After my post claiming that Georgia Tech’s Computational Media program is the most gender-balanced, ABET-accredited computing undergraduate degree program in the United States, I had several people ask, “But that’s enrollment. Do the women graduate? Do they stick with the program?” My sense was that they did, but I asked our College data person, Elijah Cameron, and he sent me the below. Last year, BS in Computational Media graduates were over 40% female. Pretty good.
I’ve heard this from former students in Silicon Valley. It’s hard to stay in the game for long, because you “age out.”
But one set of statistics has been noticeably absent: the age of those companies workers.Silicon Valleys conversation about diversity has revolved chiefly around gender and race, although the stereotype of the techie as white, male and young has written out the over-40 set as well.”Walk into any hot tech company and you’ll find disproportionate representation of young Caucasian and Asian males,” said Ed Lazowska, who holds the Bill & Melinda Gates chair in Computer Science & Engineering at the University of Washington. “All forms of diversity are important, for the same reasons: workforce demand, equality of opportunity and quality of end product.”
The issues raised about education are particularly relevant to this blog. State cutbacks of funding to universities send a message about what’s valued and what’s not. CS departments in state schools (and elsewhere) are facing enormous increases in enrollment, and without additional resources, are going to be imposing caps — which will serve to reduce the diversity of computing, as it did in the 1980’s. Where we place our resources indicates our values.
Originally posted on Spaf's Thoughts:
There is an undeniable, politically-supported growth of denial — and even hatred — of learning, facts, and the educated. Greed (and, most likely, fear of minorities) feeds demagoguery. Demagoguery can lead to harmful policies and thereafter to mob actions.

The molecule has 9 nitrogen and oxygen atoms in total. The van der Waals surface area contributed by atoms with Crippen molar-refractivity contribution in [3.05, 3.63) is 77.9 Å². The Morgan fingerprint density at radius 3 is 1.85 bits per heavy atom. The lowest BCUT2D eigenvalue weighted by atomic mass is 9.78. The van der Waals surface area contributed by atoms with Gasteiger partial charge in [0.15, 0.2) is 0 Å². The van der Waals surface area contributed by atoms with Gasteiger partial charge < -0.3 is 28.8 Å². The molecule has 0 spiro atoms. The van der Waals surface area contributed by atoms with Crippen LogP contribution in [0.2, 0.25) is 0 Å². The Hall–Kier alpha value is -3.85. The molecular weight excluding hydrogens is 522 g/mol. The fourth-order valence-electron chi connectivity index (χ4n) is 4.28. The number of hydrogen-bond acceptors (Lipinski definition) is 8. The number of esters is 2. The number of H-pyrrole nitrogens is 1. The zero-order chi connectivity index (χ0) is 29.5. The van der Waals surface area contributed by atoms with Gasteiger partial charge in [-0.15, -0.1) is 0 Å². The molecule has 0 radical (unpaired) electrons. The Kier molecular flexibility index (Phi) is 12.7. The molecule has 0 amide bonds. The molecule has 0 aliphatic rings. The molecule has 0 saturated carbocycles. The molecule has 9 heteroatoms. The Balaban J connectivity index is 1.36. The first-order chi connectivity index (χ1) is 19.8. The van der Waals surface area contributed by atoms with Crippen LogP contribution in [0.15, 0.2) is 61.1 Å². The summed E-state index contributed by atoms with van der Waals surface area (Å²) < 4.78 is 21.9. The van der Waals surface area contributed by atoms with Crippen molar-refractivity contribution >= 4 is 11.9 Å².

I’ve written on this topic here before. I also have cited an excellent essay from Scientific American about how the rising tide of anti-intellectualism threatens our democracy and future (you should read it).
What prompts this post is a recent article about a thinly-veiled political probe of the National Science Foundation, combined with the pending national election in the US. (Some of these issues apply elsewhere in the world, but this is a US-centric post.)
This view is also reinforced by my current experience — I am on a combined speaking tour and family vacation in Poland. I recently visited a memorial to the Katyn massacre, remembering when Soviet…
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Fascinating analysis! It turns out that the number of women getting degrees in CS actually rose in the early 2000’s, but the percentage shared dropped because so many men women were taking CS, too.
Here’s the number of women getting CS degrees:
Here’s the percentage view:
The gains by women actually weren’t keeping up with the overall increase in the population of CS grads. More men were filling those seats than women. As a share of all CS bachelor’s degrees granted that year, females had slipped almost 10 points, from 37% in 1984/1985 to 27% in 2003. The overall trendline was clearly downward, as seen below.
Annie Murphy Paul has a nice article about autodidacts — yes, there are some, but most of us aren’t. MOOCs are mostly for autodidacts. The paper from Educational Psychologist is excellent, and I reading the original as well as Paul’s review.